2005 Denmark Open Malaysia Muhammad Hafiz Hashim 17–14, 15–8
2006 Swiss Open (1) People's Republic of China Xia Xuanze 15–8, 15–0
2006 Commonwealth Games Malaysia Wong Choong Hann 21–13, 21–12
2006 Asian Badminton Championships Thailand Boonsak Ponsana 21–12, 21–16
2006 Malaysia Open (3) People's Republic of China Lin Dan 21–18, 18–21, 23–21
2007 Indonesia Open (1) People's Republic of China Bao Chunlai 21–15, 21–16
2007 Philippines Open People's Republic of China Chen Hong 21–9, 21–15
2007 Japan Open (1) Indonesia Taufik Hidayat 22–20, 19–21, 21–19
2007 French Open People's Republic of China Bao Chunlai 21–11, 21–14
2008 Malaysia Open (4) South Korea Lee Hyun-il 21–15, 11–21, 21–17
2008 Singapore Open Indonesia Simon Santoso 21–13, 21–5
2008 Super Series Masters Finals (1) Denmark Peter Gade 21–8, 21–16
2009 Malaysia Open (5) South Korea Park Sung-hwan 21–14, 21–13
2009 Swiss Open (2) People's Republic of China Lin Dan 21–16, 21–16
2009 Indonesia Open (2) Indonesia Taufik Hidayat 21–9, 21–14
2009 Malaysia Open Grand Prix Gold (1) People's Republic of China Chen Long 21–16, 21–9
2009 Macau Open (1) Malaysia Wong Choong Hann 21–15, 21–19
2009 Hong Kong Open Denmark Peter Gade 21–13, 13–21, 21-16
2009 Super Series Masters Finals (2) South Korea Park Sung-hwan 21–17, 21–17
2010 Korea Open Denmark Peter Gade 21–12, 21–11
2010 Malaysia Open (6) Thailand Boonsak Ponsana 21–13, 21–7
2010 All England Open Japan Kenichi Tago 21–19, 21–19
2010 Indonesia Open (3) Indonesia Taufik Hidayat 21–19, 21–8
2010 Malaysia Open Grand Prix Gold (2) Malaysia Wong Choong Hann 21–8, 14–21, 21–15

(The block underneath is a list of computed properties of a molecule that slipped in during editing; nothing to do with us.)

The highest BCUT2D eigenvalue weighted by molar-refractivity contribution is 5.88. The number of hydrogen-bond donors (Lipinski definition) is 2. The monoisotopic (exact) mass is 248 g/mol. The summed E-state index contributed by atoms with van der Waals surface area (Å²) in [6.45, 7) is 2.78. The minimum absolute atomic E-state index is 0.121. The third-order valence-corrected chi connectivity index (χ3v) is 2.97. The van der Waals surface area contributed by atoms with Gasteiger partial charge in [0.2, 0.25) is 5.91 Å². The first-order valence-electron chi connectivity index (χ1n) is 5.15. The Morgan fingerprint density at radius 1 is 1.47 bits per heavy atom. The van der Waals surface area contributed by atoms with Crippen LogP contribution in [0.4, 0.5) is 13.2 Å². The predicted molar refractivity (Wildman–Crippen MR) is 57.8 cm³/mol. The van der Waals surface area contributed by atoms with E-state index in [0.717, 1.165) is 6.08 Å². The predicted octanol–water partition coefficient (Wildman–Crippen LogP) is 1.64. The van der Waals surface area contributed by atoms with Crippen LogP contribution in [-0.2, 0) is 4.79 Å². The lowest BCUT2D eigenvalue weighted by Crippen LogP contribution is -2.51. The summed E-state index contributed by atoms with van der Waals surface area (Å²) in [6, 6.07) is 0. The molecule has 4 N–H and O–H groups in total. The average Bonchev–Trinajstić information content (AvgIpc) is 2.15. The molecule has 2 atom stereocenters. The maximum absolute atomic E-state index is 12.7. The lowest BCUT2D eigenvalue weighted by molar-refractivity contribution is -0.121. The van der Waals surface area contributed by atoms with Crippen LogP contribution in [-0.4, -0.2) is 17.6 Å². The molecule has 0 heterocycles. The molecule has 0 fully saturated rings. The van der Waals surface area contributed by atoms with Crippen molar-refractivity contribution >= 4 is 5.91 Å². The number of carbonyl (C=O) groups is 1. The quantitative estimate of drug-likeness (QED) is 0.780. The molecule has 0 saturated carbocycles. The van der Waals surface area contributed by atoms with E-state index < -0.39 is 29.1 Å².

2010 Macau Open (2) South Korea Lee Hyun-il No match
2010 Japan Open (2) People's Republic of China Lin Dan 22–20, 16–21, 21–17
2010 Commonwealth Games England Rajiv Ouseph 21–10, 21–8

[edit] Runners-up

Date Tournament Opponent in final Score
2003 Malaysia Open People's Republic of China Chen Hong 9–15, 5–15
2003 Asian Satellite Malaysia Yeoh Kay Bin 5–15, 13–15
2004 Singapore Open Denmark Kenneth Jonassen 15–17, 4–15
2006 Chinese Taipei Open People's Republic of China Lin Dan 18–21, 21–12, 11–21
2006 Macau Open People's Republic of China Lin Dan 18–21, 21–18, 18–21
2006 Hong Kong Open People's Republic of China Lin Dan 19–21, 21–8, 16–21
2007 China Open People's Republic of China Bao Chunlai 12–21, 13–21
2007 Hong Kong Open People's Republic of China Lin Dan 21–9, 15–21, 15–21
2008 Swiss Open People's Republic of China Lin Dan 13–21, 18–21
2008 Olympic Games People's Republic of China Lin Dan 12–21, 8–21
2008 Japan Open Indonesia Sony Dwi Kuncoro 17–21, 11–21
2008 Macau Open Indonesia Taufik Hidayat 19–21, 15–21
2008 China Open People's Republic of China Lin Dan 18–21, 9–21
2009 Korea Open Denmark Peter Gade 18–21, 21–10, 17–21
2009 All England Open People's Republic of China Lin Dan 19–21, 12–21